Hiring young talent is an opportunity for a mutually beneficial relationship between your business and your new writer — and they may bring more to the table than you expect.

Why Hire a Green Writer?

It’s in a company’s own self-interest to acquire young, albeit inexperienced, writers. Young people have their “ear to the ground” on the latest trends, movements, and issues of society, especially within their own demographic (which is, or will grow to be, a key target audience). An active awareness of social trends and a contemporary voice will enliven, refresh, and encourage growth in an established brand, says Mike Haberman in a post for Blogging4Jobs, which is vital to keeping up an organic, active social presence, particularly in a case where the “older generation” of customers is dwindling.

Also, companies can be sure that their new employees’ formal training is both up-to-date and fresh in their minds, and should take advantage of those contemporary, though basic, skills. For example, in his Forbes article, Matt Miller states that employers shouldn’t underestimate the value of a “millennial” employee, despite their inexperience. The generation entering the workforce within the next few years, he writes, is full of “natural web marketers,” an obvious asset to any marketing campaign with an online presence to maintain.

Lauren reflects on her virtual internship

Fresh Minds Bring Fresh Ideas

Creativity and remarkable content are necessary components of any successful marketing campaign. New writers can bring original ideas to the table, provide a different perspective on a topic, write in a different style and voice, and draw upon their unique personal experiences to produce creative, appealing content. Their natural familiarity with contemporary issues and mannerisms helps keep your content energized and relevant.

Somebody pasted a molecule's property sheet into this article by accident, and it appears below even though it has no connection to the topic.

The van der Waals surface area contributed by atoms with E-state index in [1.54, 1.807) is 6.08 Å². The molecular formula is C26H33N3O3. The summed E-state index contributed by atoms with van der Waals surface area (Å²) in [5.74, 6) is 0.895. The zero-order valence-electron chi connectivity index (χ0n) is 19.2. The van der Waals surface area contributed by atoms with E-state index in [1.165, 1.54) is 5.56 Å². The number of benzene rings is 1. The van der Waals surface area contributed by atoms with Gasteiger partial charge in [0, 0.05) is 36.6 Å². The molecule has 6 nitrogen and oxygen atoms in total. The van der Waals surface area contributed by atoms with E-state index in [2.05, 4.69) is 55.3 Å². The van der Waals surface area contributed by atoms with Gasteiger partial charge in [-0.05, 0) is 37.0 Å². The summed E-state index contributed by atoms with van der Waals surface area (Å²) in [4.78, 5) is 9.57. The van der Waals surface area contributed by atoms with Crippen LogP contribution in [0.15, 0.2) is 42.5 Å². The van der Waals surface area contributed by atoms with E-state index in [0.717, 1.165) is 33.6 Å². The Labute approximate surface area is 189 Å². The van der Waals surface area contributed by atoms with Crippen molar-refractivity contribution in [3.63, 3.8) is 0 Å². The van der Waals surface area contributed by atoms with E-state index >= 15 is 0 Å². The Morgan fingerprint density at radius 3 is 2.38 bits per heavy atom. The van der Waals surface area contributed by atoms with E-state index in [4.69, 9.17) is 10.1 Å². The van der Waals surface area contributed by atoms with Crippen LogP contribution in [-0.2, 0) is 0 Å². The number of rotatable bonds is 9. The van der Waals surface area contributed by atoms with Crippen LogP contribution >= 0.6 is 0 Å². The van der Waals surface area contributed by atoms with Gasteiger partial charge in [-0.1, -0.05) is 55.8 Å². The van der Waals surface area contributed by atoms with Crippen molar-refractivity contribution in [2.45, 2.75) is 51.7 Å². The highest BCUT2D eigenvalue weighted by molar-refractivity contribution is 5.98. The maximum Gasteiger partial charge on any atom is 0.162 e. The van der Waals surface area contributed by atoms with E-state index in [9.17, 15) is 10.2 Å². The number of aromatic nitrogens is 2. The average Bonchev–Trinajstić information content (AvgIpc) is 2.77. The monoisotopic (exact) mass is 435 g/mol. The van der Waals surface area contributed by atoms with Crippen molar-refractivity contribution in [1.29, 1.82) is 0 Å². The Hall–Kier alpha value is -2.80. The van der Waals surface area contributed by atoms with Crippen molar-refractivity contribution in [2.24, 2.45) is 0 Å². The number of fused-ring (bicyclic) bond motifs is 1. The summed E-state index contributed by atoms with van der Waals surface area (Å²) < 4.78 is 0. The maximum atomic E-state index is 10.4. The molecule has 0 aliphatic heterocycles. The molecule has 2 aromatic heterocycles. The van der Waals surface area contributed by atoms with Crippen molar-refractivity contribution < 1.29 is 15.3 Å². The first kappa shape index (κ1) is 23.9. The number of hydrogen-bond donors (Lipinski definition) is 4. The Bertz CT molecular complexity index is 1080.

Sometimes, a challenge that experienced writers face is being too “close” to their subject. A young writer who’s less familiar with the industry can raise questions about the product or service that just wouldn’t occur to an “old hand.”

Teaching Tests Your Skills

Mentoring a new writer offers the opportunity to evaluate your own strengths and struggles. Teaching a skill effectively requires mastery, so if a subject is tough to explain to a young employee, it may indicate an area that you need to brush up on yourself. Say you need to explain a complex concept like a brand to an inexperienced writer — it’s a good model of how you probably convey a complex product or service to a potential customer. Also, teaching can often require approaching a known subject from a different angle, which could spawn new topic ideas for your own articles, white papers, etc.

How to Nurture Young Writers

Once you’ve acquired new talent, there remains the process of training and nurturing them into successful and effective writers in your industry.

Enforce professional standards
. Make sure that they understand the levels of grammar, spelling, punctuation, and sentence structure, etc. expected in a skilled writing environment.